> A lot of people have had these, not just epileptics. It's something that has always interested me, although I've never experienced it myself.
>
> > 6) Feelings of changes of scale around me. Everything seeming "bigger" or "smaller". Kind of like getting new eyeglasses. Usually when I change or add a med.
>
> I think this is related to the spacy, unfamiliar, unreal feeling you described above (#4).
>
> > 7) Changes in perception of color intensity with different meds. For some reason Prozac and especially Effexor made colors very very vivid-red almost glowed!
>
> OK, that's just weird. I have no idea what to make of it.
>
> > 8) All SSRI's seem to intensify my ability to hear music in my head (carry a tune around). I can *wakeup* with music playing! I could play music sometimes on Prozac and hear *other* music playing with it that was not there!
>
> I have had something similar happen while on MAOIs, in particular Nardil and Marplan. I don't know what causes it. I've met a couple of other people who experienced this side effect on MAOIs.
>
> > 10)When I was taking Effexor I was frequently smelling things that weren't there. I would be at work and smell something and mention it and noone else could smell it.
>
> It's possible you just have a better sense of smell than most people, although olfactory hallucinations are considered to be very suggestive of TLE.
>
> What kind of smells were they?
>
> > 11) All SSRI's also have this tendency to produce a knee-jerk laughter response to all sorts of stuff.
>
> Sounds like marijuana to me!
>
> > I was off of all AD's for a while and was taking Adderall and that STOPPED and my head was very "quiet"-my mood cycling also stopped.
>
> Lots of people find that stimulants have this effect. I conceptualise it as being able to keep up with your racing thoughts. Whatever the cause, it's common with ADD-spectrum conditions.
>
> Book recommendation: _Dysthymia and the Spectrum of Chronic Depressions_ by Akiskal and Cassano.
>
> > 13)I recently added a low dose of Lithium to my meds and I experienced a couple of episodes where I noticed what looked like a "black hole" in my peripheral vision and it shrank and dissappeared suddenly, very odd.
>
> I think illusions are pretty common with lithium.
>
> Tremor is a common side effect of most ADs.
>
> > 14)I took a single 37.5mg dose of Effexor one time and experienced a full-blown manic episode about an hour after taking it, but it just lasted for an hour or two.
>
> My pdoc says he finds "side-Effexor" to be one of the worse culprits in inducing mania. I had a very serious episode on Effexor XR. Another time, when I tried regular Effexor (immediate-release) 37.5mg, I started shaking violently all over.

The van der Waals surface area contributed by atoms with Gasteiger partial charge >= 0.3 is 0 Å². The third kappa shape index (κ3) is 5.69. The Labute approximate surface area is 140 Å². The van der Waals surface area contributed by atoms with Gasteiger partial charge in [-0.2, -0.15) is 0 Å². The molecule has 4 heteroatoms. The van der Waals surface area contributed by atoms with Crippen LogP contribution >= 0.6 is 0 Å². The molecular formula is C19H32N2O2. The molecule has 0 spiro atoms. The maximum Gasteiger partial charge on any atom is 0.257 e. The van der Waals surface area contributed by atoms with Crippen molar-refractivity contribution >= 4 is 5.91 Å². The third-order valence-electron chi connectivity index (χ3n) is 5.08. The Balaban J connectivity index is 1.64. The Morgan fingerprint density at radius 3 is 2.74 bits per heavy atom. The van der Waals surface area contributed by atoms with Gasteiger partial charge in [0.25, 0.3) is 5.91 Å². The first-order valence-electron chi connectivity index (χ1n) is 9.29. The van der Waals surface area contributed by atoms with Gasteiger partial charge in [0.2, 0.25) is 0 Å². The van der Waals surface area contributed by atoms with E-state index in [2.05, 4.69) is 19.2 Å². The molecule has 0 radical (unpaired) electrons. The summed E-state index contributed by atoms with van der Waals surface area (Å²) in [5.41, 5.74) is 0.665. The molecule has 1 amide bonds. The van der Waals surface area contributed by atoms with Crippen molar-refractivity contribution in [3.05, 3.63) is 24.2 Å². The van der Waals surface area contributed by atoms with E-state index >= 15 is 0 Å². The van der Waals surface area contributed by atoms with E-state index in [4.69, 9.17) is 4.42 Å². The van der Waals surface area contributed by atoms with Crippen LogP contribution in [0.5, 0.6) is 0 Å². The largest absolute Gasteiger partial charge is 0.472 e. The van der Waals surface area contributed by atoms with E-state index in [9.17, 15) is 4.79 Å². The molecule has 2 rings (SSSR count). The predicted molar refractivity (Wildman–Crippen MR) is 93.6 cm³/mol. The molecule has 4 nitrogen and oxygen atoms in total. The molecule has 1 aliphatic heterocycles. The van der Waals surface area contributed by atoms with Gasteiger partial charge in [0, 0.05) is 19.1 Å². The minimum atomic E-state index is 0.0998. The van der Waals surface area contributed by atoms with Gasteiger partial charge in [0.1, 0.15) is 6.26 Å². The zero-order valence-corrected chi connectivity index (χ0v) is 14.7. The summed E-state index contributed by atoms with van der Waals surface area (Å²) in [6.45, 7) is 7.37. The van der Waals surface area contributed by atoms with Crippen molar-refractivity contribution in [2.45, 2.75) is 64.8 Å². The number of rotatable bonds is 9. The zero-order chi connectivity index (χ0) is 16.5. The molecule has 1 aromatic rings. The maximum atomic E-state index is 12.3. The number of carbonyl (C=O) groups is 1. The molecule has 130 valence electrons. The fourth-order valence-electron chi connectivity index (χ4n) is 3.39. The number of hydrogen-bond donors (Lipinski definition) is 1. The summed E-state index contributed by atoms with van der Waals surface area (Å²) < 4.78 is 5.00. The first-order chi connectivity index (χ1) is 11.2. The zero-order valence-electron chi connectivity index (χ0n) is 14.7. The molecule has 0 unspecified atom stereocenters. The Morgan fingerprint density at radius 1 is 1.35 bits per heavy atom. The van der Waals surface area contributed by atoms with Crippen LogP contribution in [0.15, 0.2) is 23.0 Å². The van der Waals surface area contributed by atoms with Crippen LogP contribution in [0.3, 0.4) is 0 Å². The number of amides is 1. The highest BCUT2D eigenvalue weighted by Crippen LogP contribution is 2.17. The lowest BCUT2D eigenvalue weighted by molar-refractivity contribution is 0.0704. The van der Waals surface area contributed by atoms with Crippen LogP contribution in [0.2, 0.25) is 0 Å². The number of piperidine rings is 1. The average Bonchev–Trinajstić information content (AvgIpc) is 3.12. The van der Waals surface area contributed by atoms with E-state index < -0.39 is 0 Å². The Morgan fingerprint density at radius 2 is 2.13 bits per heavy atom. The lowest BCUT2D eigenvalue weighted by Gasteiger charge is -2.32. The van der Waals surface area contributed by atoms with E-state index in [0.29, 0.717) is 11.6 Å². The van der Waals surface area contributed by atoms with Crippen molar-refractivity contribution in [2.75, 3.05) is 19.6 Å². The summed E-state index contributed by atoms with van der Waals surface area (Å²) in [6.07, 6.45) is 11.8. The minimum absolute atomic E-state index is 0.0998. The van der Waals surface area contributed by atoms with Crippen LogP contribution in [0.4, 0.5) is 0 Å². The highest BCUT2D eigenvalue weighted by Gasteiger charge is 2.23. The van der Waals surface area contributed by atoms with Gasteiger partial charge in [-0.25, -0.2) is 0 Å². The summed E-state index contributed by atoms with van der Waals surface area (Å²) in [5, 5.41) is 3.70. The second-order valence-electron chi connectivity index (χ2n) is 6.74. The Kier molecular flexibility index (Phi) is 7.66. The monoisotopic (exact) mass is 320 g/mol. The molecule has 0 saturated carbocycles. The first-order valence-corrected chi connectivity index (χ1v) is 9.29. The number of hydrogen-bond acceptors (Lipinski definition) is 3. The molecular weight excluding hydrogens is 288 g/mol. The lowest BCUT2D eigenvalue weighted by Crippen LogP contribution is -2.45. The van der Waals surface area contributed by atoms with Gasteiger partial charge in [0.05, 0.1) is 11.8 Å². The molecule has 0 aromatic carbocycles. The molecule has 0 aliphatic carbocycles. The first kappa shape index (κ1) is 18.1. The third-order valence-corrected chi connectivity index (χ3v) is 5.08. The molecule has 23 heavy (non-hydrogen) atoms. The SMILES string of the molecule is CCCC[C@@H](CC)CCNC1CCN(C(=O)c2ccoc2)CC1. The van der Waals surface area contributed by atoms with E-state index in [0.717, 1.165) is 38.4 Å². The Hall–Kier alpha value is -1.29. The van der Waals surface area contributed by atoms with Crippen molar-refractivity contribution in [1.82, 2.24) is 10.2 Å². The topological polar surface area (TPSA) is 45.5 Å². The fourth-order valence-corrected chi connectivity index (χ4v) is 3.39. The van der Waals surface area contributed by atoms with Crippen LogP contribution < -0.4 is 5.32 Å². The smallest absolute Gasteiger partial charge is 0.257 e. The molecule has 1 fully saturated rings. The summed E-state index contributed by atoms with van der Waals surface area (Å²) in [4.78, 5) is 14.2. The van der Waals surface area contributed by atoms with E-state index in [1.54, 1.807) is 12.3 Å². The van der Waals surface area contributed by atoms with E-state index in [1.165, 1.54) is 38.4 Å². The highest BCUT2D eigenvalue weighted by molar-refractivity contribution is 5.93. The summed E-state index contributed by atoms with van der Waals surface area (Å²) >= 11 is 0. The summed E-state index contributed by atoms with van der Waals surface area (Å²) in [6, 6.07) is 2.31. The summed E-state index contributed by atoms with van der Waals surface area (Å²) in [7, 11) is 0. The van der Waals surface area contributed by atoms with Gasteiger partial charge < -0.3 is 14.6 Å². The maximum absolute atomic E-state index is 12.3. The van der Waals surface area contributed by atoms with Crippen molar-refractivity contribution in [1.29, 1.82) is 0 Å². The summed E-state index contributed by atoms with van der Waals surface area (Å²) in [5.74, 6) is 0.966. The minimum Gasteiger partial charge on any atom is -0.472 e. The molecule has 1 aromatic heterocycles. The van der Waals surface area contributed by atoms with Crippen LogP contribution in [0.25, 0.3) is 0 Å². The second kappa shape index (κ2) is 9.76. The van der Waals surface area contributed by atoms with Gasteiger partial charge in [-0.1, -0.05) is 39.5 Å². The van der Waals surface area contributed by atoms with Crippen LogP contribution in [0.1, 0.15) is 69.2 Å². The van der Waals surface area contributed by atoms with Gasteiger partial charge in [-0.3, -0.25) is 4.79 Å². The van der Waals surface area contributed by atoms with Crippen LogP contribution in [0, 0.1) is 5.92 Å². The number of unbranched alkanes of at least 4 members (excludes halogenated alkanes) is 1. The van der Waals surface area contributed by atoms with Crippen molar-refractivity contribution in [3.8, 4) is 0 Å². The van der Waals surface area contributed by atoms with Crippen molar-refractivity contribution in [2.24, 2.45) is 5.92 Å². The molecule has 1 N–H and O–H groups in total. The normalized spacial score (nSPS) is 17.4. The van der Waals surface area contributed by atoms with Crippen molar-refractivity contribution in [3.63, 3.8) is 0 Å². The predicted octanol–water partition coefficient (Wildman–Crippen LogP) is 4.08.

>
> > 15)I have had people tell me that my facial expressions seem to change a lot-and I am not really aware of it.
>
> I think that's natural. People communicate a lot through facial expressions, and they aren't always aware that they're doing so.
>
> > 16) When I was a teenager (and now at times) I had a big problem with echolalia (I would repeat out-loud and sometimes unknowingly the last word of every sentence that someone was speaking to me).
>
> I think this is associated with some types of schizophrenia. I don't know much about it, though.
>
> > 17) My mother had generalized nocturnal seizures and my sister had severe dyslexia and temper problems. My dad was temperamental and both his eyes would get to "jiggling" especially when he was upset-to the point where he couldn't hardly drive.
>
> That's called nystagmus (the vibrating eyeball thing). I think that the tendency for epilepsy and ill temperedness in your family may both be contributing to your emotional problems and perceptual quirks.
>
> Sorry I couldn't be of much help. I hope you will check out that book; it includes discussions of the concept of "characterological"/"neurotic"/"atypical" depression, depression associated with ADD, residual and premorbid schizophrenia, etc. I think you might find something in there applicable to you.
>
> A lot of people do have weird perceptual disturbances on ADs. If it's mainly a side effect, I don't think it indicates epilepsy. My suggestion would be to show your list to your pdoc or GP and ask if s/he thinks you could use a referral to a neurologist.
>
> -elizabeth


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poster:randa thread:63474